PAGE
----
Australia has halted plans to reopen its international borders to skilled workers and students, citing concerns over the impact of the Covid-19 Omicron variant.

After an emergency security meeting, Prime Minister Scott Morrison said the much-heralded 1 December reopening will be delayed at least two weeks.

Australia's borders have been closed to most non-citizens for more than 20 months, causing labour shortages and pummelling the vital tourist industry.

Mr Morrison described the delay as "a necessary and temporary decision" based on medical advice.

Australia has so far detected five cases of the Omicron variant.

"The temporary pause will ensure Australia can gather the information we need to better understand the Omicron variant," he said.

He cited new concerns about "the efficacy of the vaccine, the range of illness, including if it may generate more mild symptoms, and the level of transmission".

A plan to open the border to visitors from Japan and South Korea on 1 December is also now on hold.

Australia has had some of the world's toughest and longest-lasting border restrictions during the pandemic, thanks to a slow vaccine rollout.

The conservative government had opened the border to Australians, permanent residents and Singaporeans, but not the estimated 1.4 million skilled workers who live in the country, who were barred from reentering if they left.

This delay will also cause worry in the country's hard-hit education sector.

According to Universities Australia, an industry group, 130,000 international students remain outside the country.

A Qantas flight crew arrive at Melbourne's Tullamarine Airport

Japan bars foreigners in bid to prevent Omicron spread

Japan said it would bar entry to foreigners to prevent the spread of the Omicron variant of coronavirus, joining Israel in the strictest border measures yet since the variant's discovery.

"In order to avoid a worst-case scenario and as an emergency precautionary measure, Japan will first of all ban the entry of foreigners into the country from midnight on 30 November," Prime Minister Fumio Kishida told reporters.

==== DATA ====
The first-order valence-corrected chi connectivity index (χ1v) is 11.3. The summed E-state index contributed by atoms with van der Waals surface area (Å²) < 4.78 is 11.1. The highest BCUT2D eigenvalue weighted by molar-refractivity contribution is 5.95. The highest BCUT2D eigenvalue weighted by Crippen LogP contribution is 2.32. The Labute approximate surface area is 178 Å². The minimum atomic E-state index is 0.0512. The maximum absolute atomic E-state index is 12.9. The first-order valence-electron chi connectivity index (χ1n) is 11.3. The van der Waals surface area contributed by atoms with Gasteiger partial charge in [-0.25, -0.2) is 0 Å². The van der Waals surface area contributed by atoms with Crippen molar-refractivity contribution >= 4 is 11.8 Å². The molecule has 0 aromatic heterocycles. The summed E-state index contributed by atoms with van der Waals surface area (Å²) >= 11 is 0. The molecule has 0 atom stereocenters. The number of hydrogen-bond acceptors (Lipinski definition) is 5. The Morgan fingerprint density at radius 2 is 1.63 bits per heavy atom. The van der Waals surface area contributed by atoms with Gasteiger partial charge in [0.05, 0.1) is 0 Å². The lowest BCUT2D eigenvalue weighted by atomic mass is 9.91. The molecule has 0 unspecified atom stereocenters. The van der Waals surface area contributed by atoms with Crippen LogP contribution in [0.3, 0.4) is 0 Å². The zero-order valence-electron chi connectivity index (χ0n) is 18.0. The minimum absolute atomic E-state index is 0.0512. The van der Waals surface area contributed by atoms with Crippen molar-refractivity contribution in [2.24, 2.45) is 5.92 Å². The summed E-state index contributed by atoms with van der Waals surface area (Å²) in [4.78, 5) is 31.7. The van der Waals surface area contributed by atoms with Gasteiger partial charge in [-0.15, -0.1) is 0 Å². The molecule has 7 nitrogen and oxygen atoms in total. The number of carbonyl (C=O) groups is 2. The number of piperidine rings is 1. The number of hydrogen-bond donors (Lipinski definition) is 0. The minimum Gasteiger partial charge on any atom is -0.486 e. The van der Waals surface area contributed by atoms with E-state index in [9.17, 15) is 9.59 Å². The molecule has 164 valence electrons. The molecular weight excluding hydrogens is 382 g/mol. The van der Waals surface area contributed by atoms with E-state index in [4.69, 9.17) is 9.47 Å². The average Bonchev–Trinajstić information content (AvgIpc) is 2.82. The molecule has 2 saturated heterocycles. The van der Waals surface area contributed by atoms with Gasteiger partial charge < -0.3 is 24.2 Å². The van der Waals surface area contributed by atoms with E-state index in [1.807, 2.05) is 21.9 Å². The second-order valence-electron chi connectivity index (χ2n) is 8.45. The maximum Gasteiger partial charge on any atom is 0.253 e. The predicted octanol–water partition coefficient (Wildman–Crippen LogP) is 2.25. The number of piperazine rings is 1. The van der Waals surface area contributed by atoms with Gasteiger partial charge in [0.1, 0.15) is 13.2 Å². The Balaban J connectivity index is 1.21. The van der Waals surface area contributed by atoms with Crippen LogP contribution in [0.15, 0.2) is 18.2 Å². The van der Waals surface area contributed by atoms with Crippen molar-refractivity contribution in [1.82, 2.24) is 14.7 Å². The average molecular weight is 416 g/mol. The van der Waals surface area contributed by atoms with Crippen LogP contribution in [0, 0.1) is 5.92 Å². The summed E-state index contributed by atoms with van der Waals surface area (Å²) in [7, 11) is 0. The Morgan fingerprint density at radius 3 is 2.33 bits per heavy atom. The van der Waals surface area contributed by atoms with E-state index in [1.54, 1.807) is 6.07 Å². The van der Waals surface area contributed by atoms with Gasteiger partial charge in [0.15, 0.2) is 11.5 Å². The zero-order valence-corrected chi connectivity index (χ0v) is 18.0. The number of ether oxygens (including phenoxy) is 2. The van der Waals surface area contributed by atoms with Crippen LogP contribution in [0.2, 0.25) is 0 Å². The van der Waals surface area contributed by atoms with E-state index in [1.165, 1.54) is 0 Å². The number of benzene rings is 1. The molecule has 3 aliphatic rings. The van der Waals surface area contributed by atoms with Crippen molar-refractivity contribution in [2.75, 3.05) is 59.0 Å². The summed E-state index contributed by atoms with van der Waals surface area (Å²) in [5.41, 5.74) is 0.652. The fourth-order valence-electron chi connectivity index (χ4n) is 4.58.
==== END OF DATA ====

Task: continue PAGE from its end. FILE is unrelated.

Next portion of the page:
Japanese returnees from a number of specified nations would have to quarantine in designated facilities, he added.

The move marked a rapid escalation of restrictions since Friday when Japan said it would tighten border controls on people arriving from six African nations.

Japanese returnees from a number of specified nations would have to quarantine in designated facilities

It comes just a few weeks after the prime minister's administration eased quarantine measures on foreign business travellers to help boost the economy.

The World Health Organisation (WHO) warned that deciding the severity level of Omicron, identified first in South Africa, could take "days to several weeks" in the absence of information that its symptoms differed from those of other variants.

Japan has not detected any Omicron cases so far.

One traveller from Namibia was found to be positive for the coronavirus, and further tests were being conducted to find out if it was from the new variant, Health Minister Shigeyuki Goto said in a separate press conference.

Nations around the world have enacted various border curbs since the WHO dubbed Omicron a "variant of concern." But until Japan's announcement, Israel had been the only country to ban all foreigners.

South Africa calls on travel bans to be lifted

The new, heavily mutated Covid-19 variant spread across the globe yesterday, shutting borders and renewing curbs as the EU chief said governments faced a "race against time" to understand the strain.

The Omicron strain represents a fresh challenge to global efforts to battle the pandemic, amid fears it is highly infectious.

Several countries have already reimposed measures many had hoped were a thing of the past.

A long list of countries have already imposed travel restrictions on southern Africa, including key travel hub Qatar, the United States, Britain, Indonesia, Saudi Arabia, Kuwait and the Netherlands.

Angola became the first southern African country to suspend all flights from its regional neighbours Mozambique, Namibia and South Africa.

South Africa's President Cyril Ramaphosa yesterday called on countries to lift the travel bans "before any further damage is done to our economies".

Malawi's President Lazarus Chakwera accused Western countries of "Afrophobia" for shutting their borders.

The head of the World Health Organization in Africa also urged countries to follow the science rather than impose flight bans in a bid to contain the new Covid strain.

"With the Omicron variant now detected in several regions of the world, putting in place travel bans that target Africa attacks global solidarity," said WHO regional director Matshidiso Moeti.

Doctor in South Africa says patients have 'mild symptoms'

As scientists try to determine the level of threat posed by the new strain, one South African doctor said dozens of her patients suspected of having the Omicron variant had only shown mild symptoms, such as fatigue.

Angelique Coetzee, chair of the South African Medical Association told AFP she had seen 30 patients over the past 10 days who tested positive for Covid-19 and who all fully recovered without hospitalisation.

Senior US government scientist Anthony Fauci said he "continues to believe that existing vaccines are likely to provide a degree of protection against severe cases of Covid", during a briefing on the new variant with President Joe Biden.